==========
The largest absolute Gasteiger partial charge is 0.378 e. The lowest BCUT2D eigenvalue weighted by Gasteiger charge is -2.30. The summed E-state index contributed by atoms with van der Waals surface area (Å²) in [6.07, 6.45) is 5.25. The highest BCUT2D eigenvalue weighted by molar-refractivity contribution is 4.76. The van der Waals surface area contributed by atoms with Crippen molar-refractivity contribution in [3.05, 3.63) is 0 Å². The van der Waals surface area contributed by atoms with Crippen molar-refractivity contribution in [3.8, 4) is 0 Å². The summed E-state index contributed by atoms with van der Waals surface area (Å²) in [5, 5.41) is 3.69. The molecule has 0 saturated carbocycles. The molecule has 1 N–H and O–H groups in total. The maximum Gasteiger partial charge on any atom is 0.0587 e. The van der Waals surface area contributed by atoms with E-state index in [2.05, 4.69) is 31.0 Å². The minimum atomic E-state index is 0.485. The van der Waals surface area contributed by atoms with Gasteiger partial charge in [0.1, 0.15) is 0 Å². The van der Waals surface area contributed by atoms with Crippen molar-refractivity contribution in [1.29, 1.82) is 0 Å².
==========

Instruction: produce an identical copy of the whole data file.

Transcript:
The largest absolute Gasteiger partial charge is 0.378 e. The lowest BCUT2D eigenvalue weighted by Gasteiger charge is -2.30. The summed E-state index contributed by atoms with van der Waals surface area (Å²) in [6.07, 6.45) is 5.25. The highest BCUT2D eigenvalue weighted by molar-refractivity contribution is 4.76. The van der Waals surface area contributed by atoms with Crippen molar-refractivity contribution in [3.05, 3.63) is 0 Å². The van der Waals surface area contributed by atoms with Crippen molar-refractivity contribution in [3.8, 4) is 0 Å². The summed E-state index contributed by atoms with van der Waals surface area (Å²) in [5, 5.41) is 3.69. The molecule has 0 saturated carbocycles. The molecule has 1 N–H and O–H groups in total. The maximum Gasteiger partial charge on any atom is 0.0587 e. The van der Waals surface area contributed by atoms with E-state index in [2.05, 4.69) is 31.0 Å². The minimum atomic E-state index is 0.485. The van der Waals surface area contributed by atoms with Gasteiger partial charge in [0.1, 0.15) is 0 Å². The van der Waals surface area contributed by atoms with Crippen molar-refractivity contribution in [1.29, 1.82) is 0 Å².